Chrismarco I agree there are probably a good number of people in the financial sector who see a bubble and further financial problems but I bet a lot of them remain silent, even overly optimistic, so as not to evade 'group think', the pressure to conform sentiment around those with vested interests.

Who can forget the criticism that IMF came under prior to the gfc, for failing to correctly identify risks leading to the gfc. For example, this is one article amongst many that were published critical of the IMF:

‘Groupthink’ IMF slammed for mistakes before crisis

From the article we read:




The IEO report IMF performance in the run up to the financial and economic crisis, released in early February, covered the work of the Fund from 2004 through 2007. It found that “the IMF’s ability to correctly identify the mounting risks was hindered by a high degree of groupthink, intellectual capture, a general mindset that a major financial crisis in large advanced economies was unlikely, and inadequate analytical approaches. Weak internal governance, lack of incentives to work across units and raise contrarian views, and a review process that did not ‘connect the dots’ or ensure follow-up also played an important role, while political constraints may have also had some impact.”


economiccrisis.us...

Also as interesting was IMF's subsequent warnings following these criticisms were published. The following is from the IMF website with comments from Dominique Strauss-Kahn, Managing Director of the fund, published only a couple of weeks ago:

Toward a More Stable International Monetary System




I take a less sanguine view. While the world as we know it did not end in 2008, it was only through extraordinary international policy cooperation that a far worse outcome was averted. Moreover, the recovery underway today is not the recovery we wanted. Unemployment remains at record highs, with widening income inequality adding to social strains.

And global imbalances are back, with issues that worried us before the crisis—large and volatile capital flows, exchange rate pressures, rapidly growing excess reserves—on the front burner once again. Left unresolved, these problems could even sow the seeds of the next crisis.

In my opinion, reforms to the international monetary system that help us get to the root of these imbalances could both bolster the recovery and strengthen the system’s ability to prevent future crises.



www.imf.org...



posted on Feb, 27 2011 @ 08:30 PM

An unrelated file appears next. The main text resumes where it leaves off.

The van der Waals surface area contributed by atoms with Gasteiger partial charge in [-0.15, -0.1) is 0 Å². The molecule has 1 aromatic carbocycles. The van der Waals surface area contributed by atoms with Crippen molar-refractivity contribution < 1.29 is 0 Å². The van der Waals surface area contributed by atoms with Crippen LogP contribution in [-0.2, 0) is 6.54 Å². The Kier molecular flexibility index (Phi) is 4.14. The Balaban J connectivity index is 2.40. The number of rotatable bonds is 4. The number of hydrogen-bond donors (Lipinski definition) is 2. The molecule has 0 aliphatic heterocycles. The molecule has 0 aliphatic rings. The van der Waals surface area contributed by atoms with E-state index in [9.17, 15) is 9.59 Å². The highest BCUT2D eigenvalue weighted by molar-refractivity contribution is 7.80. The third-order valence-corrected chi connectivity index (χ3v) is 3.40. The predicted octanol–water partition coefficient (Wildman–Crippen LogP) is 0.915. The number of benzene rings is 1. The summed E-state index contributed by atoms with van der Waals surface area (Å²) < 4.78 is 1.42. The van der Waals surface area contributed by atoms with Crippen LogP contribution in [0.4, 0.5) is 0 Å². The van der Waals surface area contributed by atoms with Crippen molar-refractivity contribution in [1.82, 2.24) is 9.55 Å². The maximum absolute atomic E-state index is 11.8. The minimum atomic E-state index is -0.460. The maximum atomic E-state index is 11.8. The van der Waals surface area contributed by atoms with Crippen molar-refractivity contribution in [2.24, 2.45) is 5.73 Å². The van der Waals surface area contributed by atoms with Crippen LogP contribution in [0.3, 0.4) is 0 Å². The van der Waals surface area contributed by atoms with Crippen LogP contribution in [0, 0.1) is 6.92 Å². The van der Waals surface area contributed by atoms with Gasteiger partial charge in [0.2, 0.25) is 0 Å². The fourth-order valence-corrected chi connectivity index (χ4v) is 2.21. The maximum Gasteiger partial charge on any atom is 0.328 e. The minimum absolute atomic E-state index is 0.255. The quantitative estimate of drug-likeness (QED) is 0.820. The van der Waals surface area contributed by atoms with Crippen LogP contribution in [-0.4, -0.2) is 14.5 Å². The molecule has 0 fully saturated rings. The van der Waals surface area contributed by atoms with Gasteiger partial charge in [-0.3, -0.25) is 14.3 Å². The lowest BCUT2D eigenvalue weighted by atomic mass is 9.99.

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Originally posted by BobAthome
Iceland and Ireland so far have catagorically stated that they will not repay the EU debt. so who's left?


Bob do you have a link to any of these statements?

Thanks



posted on Feb, 27 2011 @ 08:41 PM
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Not being an economic wizard,
Would it be correct to assume that all the 'ghost cities' built in China will contribute to the asian property bubble.
It appears they are building these empty cities, to keep their economy running, but when no one buys them......
Whole, Worthless, Cities?



posted on Feb, 27 2011 @ 08:48 PM
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Originally posted by CitizenNum287119327
Not being an economic wizard,
Would it be correct to assume that all the 'ghost cities' built in China will contribute to the asian property bubble.
It appears they are building these empty cities, to keep their economy running, but when no one buys them......
Whole, Worthless, Cities?


The ghost cities are perhaps the most visable and conspicuious symbol of an East Asian overcapacity problem, or perhaps more precisely, a misallocated capacity problem. But when you really get down to where the cheeze binds, from an economic point of view its better to have underutilized spare capacity than to need things and not have them, so that's worth mulling over I suppose.



posted on Feb, 27 2011 @ 08:48 PM
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Double post II: Electric Boogaloo
edit on 2/27/11 by silent thunder because: (no reason given)



posted on Feb, 27 2011 @ 09:13 PM
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All you must truly know is that all wealth is flowing "upward" and this is being done as a "divide and conquer" technique. What everyone here reading must do is resist the temptation to divide that you yourself (and everyone else) has been programmed to do! ... In time there will be enough of us to "reset" things. And hopefully that reset will change things for the better.



posted on Jun, 30 2011 @ 06:52 PM
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McKibbon has issued another warning today -


The global economy is facing ''a slow-motion train wreck'' with Greece only the first nation to be hit, Australia's Reserve Bank director Warwick McKibbin says.

Referring to the most recent global economic crisis as a mere ''blip'', he said the coming crisis could undo Australia's mining boom and bring on inflation of the kind not seen since the 1970s.

Professor McKibbin told the Melbourne Institute conference dozens of European countries now had gross government debts on track to exceed 60 per cent of GDP. ''Japan is forecast to be 200 per cent of GDP, the US is forecast to be over 100 per cent of GDP,'' he said.



- www.businessday.com.au...

Countries really need to stop living on debt - people can't do it forever, and you're dreaming if you think a country can too - the current US budget debate is about how much more debt to allow - not about how to pay any of it back - sheer madness!!